US Maintains High-Tempo Air Warfare Against Taliban, IS-K in Afghanistan

The United States has shown no signs of letting up in the air war against both the Taliban and the Islamic State in Afghanistan, figures released by Air Force Central Command (AFCENT) show.

According to the latest Combined Forces Air Component Commander (CFACC) 2013–2019 Airpower Statistics released on 12 March, 360 missions flown in Afghanistan in February resulted in weapons being released.

This was the second highest number for the month since AFCENT first began releasing figures in 2009, with only February 2018 recording more with 469.

The average number of sorties flown by US and coalition (excluding Afghan) aircraft where weapons were released, for the month of February since 2009, has been 248.

The high strike rate for this February is in line with a now-established trend of escalating pressure on the Taliban and Islamic State in Afghanistan from the air.
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As reported by Jane’s in January, 2019 saw the US military drop more munitions on Afghanistan than in any other year over the past decade, with 7,423 missions flown resulting in weapons being released (the AFCENT numbers do not note the numbers or types of weapons released during each mission, nor do they indicate the target).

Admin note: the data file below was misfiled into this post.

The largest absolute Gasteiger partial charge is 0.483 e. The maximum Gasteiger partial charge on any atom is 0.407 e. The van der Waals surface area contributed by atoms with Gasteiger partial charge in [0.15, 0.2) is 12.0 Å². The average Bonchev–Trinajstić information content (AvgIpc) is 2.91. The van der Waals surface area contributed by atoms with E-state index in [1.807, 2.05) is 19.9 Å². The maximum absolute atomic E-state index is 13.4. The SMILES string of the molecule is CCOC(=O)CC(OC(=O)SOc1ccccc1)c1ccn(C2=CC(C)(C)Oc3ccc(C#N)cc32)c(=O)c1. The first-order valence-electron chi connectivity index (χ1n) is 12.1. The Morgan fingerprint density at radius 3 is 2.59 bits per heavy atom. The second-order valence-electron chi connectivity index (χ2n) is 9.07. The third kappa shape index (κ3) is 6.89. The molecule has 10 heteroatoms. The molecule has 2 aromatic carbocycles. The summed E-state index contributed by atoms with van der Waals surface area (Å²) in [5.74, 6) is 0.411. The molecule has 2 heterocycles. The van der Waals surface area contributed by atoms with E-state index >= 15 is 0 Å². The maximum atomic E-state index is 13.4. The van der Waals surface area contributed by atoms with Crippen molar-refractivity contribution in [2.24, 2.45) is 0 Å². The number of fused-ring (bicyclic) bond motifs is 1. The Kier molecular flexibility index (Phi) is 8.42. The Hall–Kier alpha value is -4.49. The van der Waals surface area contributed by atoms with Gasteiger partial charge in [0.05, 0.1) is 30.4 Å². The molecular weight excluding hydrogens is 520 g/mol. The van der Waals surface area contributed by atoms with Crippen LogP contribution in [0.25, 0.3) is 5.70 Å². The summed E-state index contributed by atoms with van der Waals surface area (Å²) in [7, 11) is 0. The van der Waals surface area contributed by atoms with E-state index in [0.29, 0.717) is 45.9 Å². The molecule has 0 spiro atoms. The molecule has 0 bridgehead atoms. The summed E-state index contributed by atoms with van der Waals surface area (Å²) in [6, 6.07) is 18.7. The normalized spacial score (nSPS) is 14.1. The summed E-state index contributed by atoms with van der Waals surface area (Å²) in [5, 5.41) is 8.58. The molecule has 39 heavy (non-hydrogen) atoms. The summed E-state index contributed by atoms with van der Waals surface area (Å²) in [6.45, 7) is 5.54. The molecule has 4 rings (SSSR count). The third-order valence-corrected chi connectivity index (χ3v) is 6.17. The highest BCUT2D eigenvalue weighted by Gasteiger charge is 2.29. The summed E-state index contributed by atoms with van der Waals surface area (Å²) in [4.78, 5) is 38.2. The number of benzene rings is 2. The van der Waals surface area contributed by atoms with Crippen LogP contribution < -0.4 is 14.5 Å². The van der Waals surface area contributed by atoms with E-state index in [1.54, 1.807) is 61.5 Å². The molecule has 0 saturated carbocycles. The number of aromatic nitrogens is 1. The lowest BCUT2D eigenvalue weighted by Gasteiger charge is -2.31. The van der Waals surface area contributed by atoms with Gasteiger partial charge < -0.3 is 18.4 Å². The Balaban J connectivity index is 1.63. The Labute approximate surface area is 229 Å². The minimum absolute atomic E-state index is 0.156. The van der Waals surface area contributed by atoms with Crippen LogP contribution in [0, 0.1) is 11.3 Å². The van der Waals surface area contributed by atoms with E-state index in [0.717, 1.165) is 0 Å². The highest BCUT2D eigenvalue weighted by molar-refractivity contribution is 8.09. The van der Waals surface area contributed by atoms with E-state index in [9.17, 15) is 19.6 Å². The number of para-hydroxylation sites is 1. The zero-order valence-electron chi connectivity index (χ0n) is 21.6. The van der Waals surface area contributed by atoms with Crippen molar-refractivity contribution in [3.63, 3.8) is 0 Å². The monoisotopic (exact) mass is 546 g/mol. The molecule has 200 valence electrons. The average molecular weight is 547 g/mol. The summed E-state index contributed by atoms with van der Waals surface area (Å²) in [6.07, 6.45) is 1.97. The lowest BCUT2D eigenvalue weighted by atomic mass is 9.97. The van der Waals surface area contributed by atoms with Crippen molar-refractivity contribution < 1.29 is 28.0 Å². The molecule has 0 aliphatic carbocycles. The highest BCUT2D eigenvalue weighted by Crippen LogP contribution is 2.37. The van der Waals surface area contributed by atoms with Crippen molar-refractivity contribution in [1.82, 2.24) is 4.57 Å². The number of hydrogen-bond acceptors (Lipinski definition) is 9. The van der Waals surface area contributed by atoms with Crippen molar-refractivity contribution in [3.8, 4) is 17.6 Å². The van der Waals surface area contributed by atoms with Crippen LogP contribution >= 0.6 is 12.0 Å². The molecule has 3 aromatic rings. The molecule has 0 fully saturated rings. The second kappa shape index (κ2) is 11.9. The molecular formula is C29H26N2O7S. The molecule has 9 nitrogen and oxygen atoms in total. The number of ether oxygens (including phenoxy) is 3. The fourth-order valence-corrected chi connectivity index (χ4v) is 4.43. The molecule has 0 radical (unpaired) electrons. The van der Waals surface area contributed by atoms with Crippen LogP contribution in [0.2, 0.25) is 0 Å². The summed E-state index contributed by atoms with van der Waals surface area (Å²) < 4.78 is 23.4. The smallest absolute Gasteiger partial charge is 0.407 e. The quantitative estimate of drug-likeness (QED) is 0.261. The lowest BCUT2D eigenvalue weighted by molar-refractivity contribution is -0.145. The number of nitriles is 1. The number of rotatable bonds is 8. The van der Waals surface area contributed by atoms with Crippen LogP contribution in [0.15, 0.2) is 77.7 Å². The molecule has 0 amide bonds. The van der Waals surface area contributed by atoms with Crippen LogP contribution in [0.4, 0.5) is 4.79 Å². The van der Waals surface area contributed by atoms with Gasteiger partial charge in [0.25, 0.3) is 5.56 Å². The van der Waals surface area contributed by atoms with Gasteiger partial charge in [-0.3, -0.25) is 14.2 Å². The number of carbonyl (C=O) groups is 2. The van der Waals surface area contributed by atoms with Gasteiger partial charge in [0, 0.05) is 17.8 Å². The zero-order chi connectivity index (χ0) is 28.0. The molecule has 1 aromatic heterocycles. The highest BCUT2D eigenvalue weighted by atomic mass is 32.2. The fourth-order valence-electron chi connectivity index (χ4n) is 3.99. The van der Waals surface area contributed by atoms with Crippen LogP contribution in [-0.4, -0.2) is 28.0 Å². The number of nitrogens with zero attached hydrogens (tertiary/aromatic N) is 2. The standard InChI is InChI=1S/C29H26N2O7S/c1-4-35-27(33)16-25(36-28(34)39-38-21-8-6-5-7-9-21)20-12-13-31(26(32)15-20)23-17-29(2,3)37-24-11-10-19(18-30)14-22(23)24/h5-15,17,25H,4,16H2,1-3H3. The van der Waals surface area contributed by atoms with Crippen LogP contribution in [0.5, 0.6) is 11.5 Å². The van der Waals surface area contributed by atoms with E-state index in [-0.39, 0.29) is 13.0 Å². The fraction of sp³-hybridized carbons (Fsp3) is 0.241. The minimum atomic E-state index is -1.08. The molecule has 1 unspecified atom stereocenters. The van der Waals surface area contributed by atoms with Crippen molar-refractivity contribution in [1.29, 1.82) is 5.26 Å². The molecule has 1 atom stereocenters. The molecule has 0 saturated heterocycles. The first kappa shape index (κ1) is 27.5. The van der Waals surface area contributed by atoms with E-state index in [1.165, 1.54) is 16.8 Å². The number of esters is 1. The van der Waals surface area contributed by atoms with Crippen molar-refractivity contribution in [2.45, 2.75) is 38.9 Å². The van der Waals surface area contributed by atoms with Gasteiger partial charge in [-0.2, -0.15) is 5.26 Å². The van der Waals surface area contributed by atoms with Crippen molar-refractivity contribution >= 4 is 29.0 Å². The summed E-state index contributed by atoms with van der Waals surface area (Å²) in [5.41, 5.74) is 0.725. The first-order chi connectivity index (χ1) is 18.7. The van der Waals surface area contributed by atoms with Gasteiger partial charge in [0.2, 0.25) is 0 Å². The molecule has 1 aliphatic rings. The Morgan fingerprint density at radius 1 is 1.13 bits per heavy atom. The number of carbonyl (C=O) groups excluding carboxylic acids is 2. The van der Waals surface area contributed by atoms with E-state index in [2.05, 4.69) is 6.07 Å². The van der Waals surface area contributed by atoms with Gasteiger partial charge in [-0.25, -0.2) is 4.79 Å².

As noted by AFCENT, the statistics comprise all manned and unmanned US and coalition aircraft flying in the Afghanistan area of operations under CFACC control.

This does not include Afghan Air Force (AAF) assets and, as only the US is currently engaged in kinetic air operations in Afghanistan, these figures are limited to the US Air Force (USAF), US Navy (USN), US Marine Corps (USMC), and US Army.

The near-record breaking figure for February was logged before the US and the Taliban formally signed an agreement for the withdrawal of US and coalition soldiers from Afghanistan on 29 February, ahead of the commencement of intra-Afghan negotiations in early March.

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